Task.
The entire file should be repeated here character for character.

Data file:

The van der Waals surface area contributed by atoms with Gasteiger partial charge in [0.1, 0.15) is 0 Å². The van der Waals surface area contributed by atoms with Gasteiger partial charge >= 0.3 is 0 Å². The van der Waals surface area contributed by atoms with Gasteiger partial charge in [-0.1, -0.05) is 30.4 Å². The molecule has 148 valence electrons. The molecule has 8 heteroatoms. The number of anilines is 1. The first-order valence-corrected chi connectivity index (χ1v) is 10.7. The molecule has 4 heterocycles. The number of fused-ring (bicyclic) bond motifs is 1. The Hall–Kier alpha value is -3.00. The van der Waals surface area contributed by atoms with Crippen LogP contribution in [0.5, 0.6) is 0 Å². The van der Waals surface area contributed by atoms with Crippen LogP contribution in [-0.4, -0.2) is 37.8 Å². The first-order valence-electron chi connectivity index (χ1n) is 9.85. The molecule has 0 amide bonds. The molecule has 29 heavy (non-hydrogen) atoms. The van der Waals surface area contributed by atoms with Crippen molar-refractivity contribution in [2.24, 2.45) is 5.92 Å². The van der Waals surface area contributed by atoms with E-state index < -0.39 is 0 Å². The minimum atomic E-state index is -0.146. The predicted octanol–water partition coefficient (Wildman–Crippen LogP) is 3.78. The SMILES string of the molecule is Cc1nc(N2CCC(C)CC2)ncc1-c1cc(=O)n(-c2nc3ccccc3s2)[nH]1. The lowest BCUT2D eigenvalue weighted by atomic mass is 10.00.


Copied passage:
The van der Waals surface area contributed by atoms with Gasteiger partial charge in [0.1, 0.15) is 0 Å². The van der Waals surface area contributed by atoms with Gasteiger partial charge >= 0.3 is 0 Å². The van der Waals surface area contributed by atoms with Gasteiger partial charge in [-0.1, -0.05) is 30.4 Å². The molecule has 148 valence electrons. The molecule has 8 heteroatoms. The number of anilines is 1. The first-order valence-corrected chi connectivity index (χ1v) is 10.7. The molecule has 4 heterocycles. The number of fused-ring (bicyclic) bond motifs is 1. The Hall–Kier alpha value is -3.00. The van der Waals surface area contributed by atoms with Crippen LogP contribution in [0.5, 0.6) is 0 Å². The van der Waals surface area contributed by atoms with Crippen LogP contribution in [-0.4, -0.2) is 37.8 Å². The first-order valence-electron chi connectivity index (χ1n) is 9.85. The molecule has 0 amide bonds. The molecule has 29 heavy (non-hydrogen) atoms. The van der Waals surface area contributed by atoms with Crippen molar-refractivity contribution in [2.24, 2.45) is 5.92 Å². The van der Waals surface area contributed by atoms with E-state index < -0.39 is 0 Å². The minimum atomic E-state index is -0.146. The predicted octanol–water partition coefficient (Wildman–Crippen LogP) is 3.78. The SMILES string of the molecule is Cc1nc(N2CCC(C)CC2)ncc1-c1cc(=O)n(-c2nc3ccccc3s2)[nH]1. The lowest BCUT2D eigenvalue weighted by atomic mass is 10.00.